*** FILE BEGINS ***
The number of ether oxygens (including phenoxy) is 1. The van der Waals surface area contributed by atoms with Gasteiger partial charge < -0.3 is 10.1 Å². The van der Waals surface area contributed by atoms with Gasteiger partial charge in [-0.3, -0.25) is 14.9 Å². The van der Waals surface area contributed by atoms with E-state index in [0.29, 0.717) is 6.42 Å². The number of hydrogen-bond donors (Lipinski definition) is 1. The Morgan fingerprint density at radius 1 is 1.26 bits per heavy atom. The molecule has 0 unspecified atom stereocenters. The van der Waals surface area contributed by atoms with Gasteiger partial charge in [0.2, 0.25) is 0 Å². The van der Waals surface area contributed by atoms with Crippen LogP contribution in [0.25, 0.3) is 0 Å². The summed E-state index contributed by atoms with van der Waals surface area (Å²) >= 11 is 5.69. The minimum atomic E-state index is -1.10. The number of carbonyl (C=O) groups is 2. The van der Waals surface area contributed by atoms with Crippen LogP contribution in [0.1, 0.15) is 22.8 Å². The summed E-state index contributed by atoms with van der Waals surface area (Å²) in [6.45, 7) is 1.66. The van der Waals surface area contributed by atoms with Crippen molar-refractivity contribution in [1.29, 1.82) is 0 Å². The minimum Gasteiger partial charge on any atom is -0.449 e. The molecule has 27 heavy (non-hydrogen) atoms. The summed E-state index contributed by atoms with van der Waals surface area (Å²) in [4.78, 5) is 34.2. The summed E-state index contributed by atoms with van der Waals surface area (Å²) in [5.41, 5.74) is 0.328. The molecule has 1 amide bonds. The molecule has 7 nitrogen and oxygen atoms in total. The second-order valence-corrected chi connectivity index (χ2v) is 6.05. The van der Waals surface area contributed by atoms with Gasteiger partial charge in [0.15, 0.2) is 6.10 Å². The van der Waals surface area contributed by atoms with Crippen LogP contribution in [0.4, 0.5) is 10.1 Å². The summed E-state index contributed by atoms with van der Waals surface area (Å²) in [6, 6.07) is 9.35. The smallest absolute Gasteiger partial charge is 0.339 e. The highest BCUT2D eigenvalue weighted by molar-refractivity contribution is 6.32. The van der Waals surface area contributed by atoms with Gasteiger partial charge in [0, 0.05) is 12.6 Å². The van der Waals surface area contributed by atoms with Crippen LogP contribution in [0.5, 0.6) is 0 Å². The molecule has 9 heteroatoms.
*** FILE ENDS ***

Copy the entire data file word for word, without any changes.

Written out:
The number of ether oxygens (including phenoxy) is 1. The van der Waals surface area contributed by atoms with Gasteiger partial charge < -0.3 is 10.1 Å². The van der Waals surface area contributed by atoms with Gasteiger partial charge in [-0.3, -0.25) is 14.9 Å². The van der Waals surface area contributed by atoms with E-state index in [0.29, 0.717) is 6.42 Å². The number of hydrogen-bond donors (Lipinski definition) is 1. The Morgan fingerprint density at radius 1 is 1.26 bits per heavy atom. The molecule has 0 unspecified atom stereocenters. The van der Waals surface area contributed by atoms with Gasteiger partial charge in [0.2, 0.25) is 0 Å². The van der Waals surface area contributed by atoms with Crippen LogP contribution in [0.25, 0.3) is 0 Å². The summed E-state index contributed by atoms with van der Waals surface area (Å²) >= 11 is 5.69. The minimum atomic E-state index is -1.10. The number of carbonyl (C=O) groups is 2. The van der Waals surface area contributed by atoms with Crippen LogP contribution in [0.1, 0.15) is 22.8 Å². The summed E-state index contributed by atoms with van der Waals surface area (Å²) in [6.45, 7) is 1.66. The van der Waals surface area contributed by atoms with Crippen molar-refractivity contribution in [1.29, 1.82) is 0 Å². The minimum Gasteiger partial charge on any atom is -0.449 e. The molecule has 27 heavy (non-hydrogen) atoms. The summed E-state index contributed by atoms with van der Waals surface area (Å²) in [4.78, 5) is 34.2. The summed E-state index contributed by atoms with van der Waals surface area (Å²) in [5.41, 5.74) is 0.328. The molecule has 1 amide bonds. The molecule has 7 nitrogen and oxygen atoms in total. The second-order valence-corrected chi connectivity index (χ2v) is 6.05. The van der Waals surface area contributed by atoms with Gasteiger partial charge in [0.15, 0.2) is 6.10 Å². The van der Waals surface area contributed by atoms with Crippen LogP contribution in [0.4, 0.5) is 10.1 Å². The summed E-state index contributed by atoms with van der Waals surface area (Å²) in [6, 6.07) is 9.35. The smallest absolute Gasteiger partial charge is 0.339 e. The highest BCUT2D eigenvalue weighted by molar-refractivity contribution is 6.32. The van der Waals surface area contributed by atoms with Gasteiger partial charge in [0, 0.05) is 12.6 Å². The van der Waals surface area contributed by atoms with Crippen LogP contribution in [0.5, 0.6) is 0 Å². The molecule has 9 heteroatoms.